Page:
Tuesday, August 20, 2013

The Prussian Explanation

On occasion, I will 'preach' a bit on German history, which is long, complicated, and difficult.

The best way to examine Germany, is to compare it to Microsoft.  There's version 1, version 1.2, version 2, version 3, etc.  So it is....with Germany.

Modern Germany really only existed from 1947 on, which means that it's not yet even 75 years old.

For Germans of another generation.....it was Prussia.  On the books, from 1919 to 1947.....they generally referred to the nation in some fashion as Prussia, but it was drifting strongly toward "Germany".  The Kaiser had been removed after World War I, and the political parties simply worked within the boundary that they had prior to 1919 restructure episode.

The map?  This is the Prussia of 1914.....a series of Kingdoms that were bound to the Kaiser, and the framework of Prussia.

Yeah, old Prussia had bits and pieces of Switzerland, Poland, Russia, Denmark, Belgium, Czech, and Lithuania.  It's a map that few Germans could recognize from today, and it draws various questions.

Prussia?  It existed in various forms and maps from 1525....until 1947 when the Bundestag finally rewrote the Constitution.  You could argue that it was dead from 1919 on.....but it's not worth the effort to engage on this subject.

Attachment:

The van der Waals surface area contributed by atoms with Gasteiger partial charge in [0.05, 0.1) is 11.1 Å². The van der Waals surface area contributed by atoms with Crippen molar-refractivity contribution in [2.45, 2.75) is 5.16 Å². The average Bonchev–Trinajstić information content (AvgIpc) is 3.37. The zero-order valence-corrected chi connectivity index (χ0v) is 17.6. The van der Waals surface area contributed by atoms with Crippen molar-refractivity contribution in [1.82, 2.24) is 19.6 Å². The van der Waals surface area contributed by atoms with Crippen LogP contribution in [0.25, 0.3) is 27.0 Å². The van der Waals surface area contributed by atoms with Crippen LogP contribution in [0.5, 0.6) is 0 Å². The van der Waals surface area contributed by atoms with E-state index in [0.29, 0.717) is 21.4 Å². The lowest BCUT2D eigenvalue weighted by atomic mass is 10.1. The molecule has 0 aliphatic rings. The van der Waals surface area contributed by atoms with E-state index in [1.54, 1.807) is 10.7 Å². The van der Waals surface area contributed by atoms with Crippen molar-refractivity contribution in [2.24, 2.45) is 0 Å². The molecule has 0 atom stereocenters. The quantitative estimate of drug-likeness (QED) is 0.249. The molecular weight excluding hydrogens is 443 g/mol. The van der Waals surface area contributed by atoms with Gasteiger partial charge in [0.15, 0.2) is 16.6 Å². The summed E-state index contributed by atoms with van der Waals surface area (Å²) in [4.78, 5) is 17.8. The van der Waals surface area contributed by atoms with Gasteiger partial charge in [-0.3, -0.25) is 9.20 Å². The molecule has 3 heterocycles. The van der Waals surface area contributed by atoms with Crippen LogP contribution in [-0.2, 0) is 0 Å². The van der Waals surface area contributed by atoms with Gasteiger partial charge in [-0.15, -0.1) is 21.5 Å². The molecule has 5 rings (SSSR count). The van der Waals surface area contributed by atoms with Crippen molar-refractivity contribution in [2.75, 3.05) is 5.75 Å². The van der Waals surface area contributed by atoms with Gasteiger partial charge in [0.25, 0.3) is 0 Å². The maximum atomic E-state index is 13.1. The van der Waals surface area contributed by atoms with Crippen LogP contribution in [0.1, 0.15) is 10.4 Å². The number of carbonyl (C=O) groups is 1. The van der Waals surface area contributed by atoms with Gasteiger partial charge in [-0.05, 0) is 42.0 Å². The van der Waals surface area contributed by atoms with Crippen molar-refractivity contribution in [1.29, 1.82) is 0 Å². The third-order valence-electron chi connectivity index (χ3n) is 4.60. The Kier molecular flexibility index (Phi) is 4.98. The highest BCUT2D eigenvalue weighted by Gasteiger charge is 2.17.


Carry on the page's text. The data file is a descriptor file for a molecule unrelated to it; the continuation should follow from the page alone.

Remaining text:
A significant amount of Poland being Prussia?  Yes.

Konigsberg?  It doesn't exist anymore....it's now called Kaliningrad.  It's a major city of 430,000 residents.  It had historic stories going back to the 1500's, and was of a major German influence throughout the late 1800s.

Up until the 1860 period, the duchies (a nifty word for kingdom) of Holstein and Schleswig were not part of the Prussian empire.  They had more in relation to Denmark, than Prussia.  Some direct comments were made in the 1860 era, and a war of sorts ended up occurring....with Prussia and it's Hapsburg neighbor (the Austrian Kingdom) waging the confrontation against Denmark.  In the end....Holstein was signed over to the Hapsburgs, and Schleswig was signed over to Prussia.  Maps over Europe changed because of this episode.

Amusing enough....it only took a year or two....for Prussia to decide that the Hapsburgs weren't that great of a neighbor, and a war ensued with them.  The end result was Nassau, Frankfurt, Hanover, and Hessen being deeded over to Prussia.  Holstein became Prussian property.  In practical terms....Prussia was now Germany....they had roughly sixty percent of all the Germanic people in Europe under their umbrella.

What you can say....from the 1800s on....is that the map of Prussia/Germany....is often under revision.  Few Germans would say much about this today, but it's one of those odd facts about German history (things tend to change).

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